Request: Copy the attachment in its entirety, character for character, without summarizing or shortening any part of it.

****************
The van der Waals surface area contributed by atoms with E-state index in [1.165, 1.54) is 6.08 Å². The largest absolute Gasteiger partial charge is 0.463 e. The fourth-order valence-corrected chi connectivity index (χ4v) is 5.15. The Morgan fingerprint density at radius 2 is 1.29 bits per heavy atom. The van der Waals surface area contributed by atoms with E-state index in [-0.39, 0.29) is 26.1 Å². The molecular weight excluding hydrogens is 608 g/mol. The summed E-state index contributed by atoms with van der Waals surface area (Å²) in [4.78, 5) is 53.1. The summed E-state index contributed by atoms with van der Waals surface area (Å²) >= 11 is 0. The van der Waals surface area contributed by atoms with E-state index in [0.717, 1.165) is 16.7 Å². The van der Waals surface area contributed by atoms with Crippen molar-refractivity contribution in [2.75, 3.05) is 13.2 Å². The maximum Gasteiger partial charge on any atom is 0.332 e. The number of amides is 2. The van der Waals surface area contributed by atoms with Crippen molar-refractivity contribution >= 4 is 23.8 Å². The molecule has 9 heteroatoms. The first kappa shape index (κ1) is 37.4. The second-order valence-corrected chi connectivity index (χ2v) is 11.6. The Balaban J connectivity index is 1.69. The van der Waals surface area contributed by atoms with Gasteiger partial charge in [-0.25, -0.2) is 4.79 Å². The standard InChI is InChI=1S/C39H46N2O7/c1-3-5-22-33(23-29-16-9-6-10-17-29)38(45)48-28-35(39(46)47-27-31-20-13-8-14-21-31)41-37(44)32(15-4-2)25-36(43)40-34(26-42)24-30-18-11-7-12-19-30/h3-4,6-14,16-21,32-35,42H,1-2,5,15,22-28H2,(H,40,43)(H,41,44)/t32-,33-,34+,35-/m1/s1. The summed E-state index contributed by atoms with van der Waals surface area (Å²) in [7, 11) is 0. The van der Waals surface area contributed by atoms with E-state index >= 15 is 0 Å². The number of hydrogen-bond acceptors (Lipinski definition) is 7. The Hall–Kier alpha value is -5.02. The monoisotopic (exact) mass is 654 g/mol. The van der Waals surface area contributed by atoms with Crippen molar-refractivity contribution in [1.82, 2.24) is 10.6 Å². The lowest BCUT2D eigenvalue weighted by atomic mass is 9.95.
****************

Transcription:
The van der Waals surface area contributed by atoms with E-state index in [1.165, 1.54) is 6.08 Å². The largest absolute Gasteiger partial charge is 0.463 e. The fourth-order valence-corrected chi connectivity index (χ4v) is 5.15. The Morgan fingerprint density at radius 2 is 1.29 bits per heavy atom. The van der Waals surface area contributed by atoms with E-state index in [-0.39, 0.29) is 26.1 Å². The molecular weight excluding hydrogens is 608 g/mol. The summed E-state index contributed by atoms with van der Waals surface area (Å²) in [4.78, 5) is 53.1. The summed E-state index contributed by atoms with van der Waals surface area (Å²) >= 11 is 0. The van der Waals surface area contributed by atoms with E-state index in [0.717, 1.165) is 16.7 Å². The van der Waals surface area contributed by atoms with Crippen molar-refractivity contribution in [2.75, 3.05) is 13.2 Å². The maximum Gasteiger partial charge on any atom is 0.332 e. The number of amides is 2. The van der Waals surface area contributed by atoms with Crippen molar-refractivity contribution >= 4 is 23.8 Å². The molecule has 9 heteroatoms. The first kappa shape index (κ1) is 37.4. The second-order valence-corrected chi connectivity index (χ2v) is 11.6. The Balaban J connectivity index is 1.69. The van der Waals surface area contributed by atoms with Gasteiger partial charge in [-0.25, -0.2) is 4.79 Å². The standard InChI is InChI=1S/C39H46N2O7/c1-3-5-22-33(23-29-16-9-6-10-17-29)38(45)48-28-35(39(46)47-27-31-20-13-8-14-21-31)41-37(44)32(15-4-2)25-36(43)40-34(26-42)24-30-18-11-7-12-19-30/h3-4,6-14,16-21,32-35,42H,1-2,5,15,22-28H2,(H,40,43)(H,41,44)/t32-,33-,34+,35-/m1/s1. The summed E-state index contributed by atoms with van der Waals surface area (Å²) in [7, 11) is 0. The van der Waals surface area contributed by atoms with E-state index >= 15 is 0 Å². The number of hydrogen-bond acceptors (Lipinski definition) is 7. The Hall–Kier alpha value is -5.02. The monoisotopic (exact) mass is 654 g/mol. The van der Waals surface area contributed by atoms with Crippen molar-refractivity contribution in [1.82, 2.24) is 10.6 Å². The lowest BCUT2D eigenvalue weighted by atomic mass is 9.95.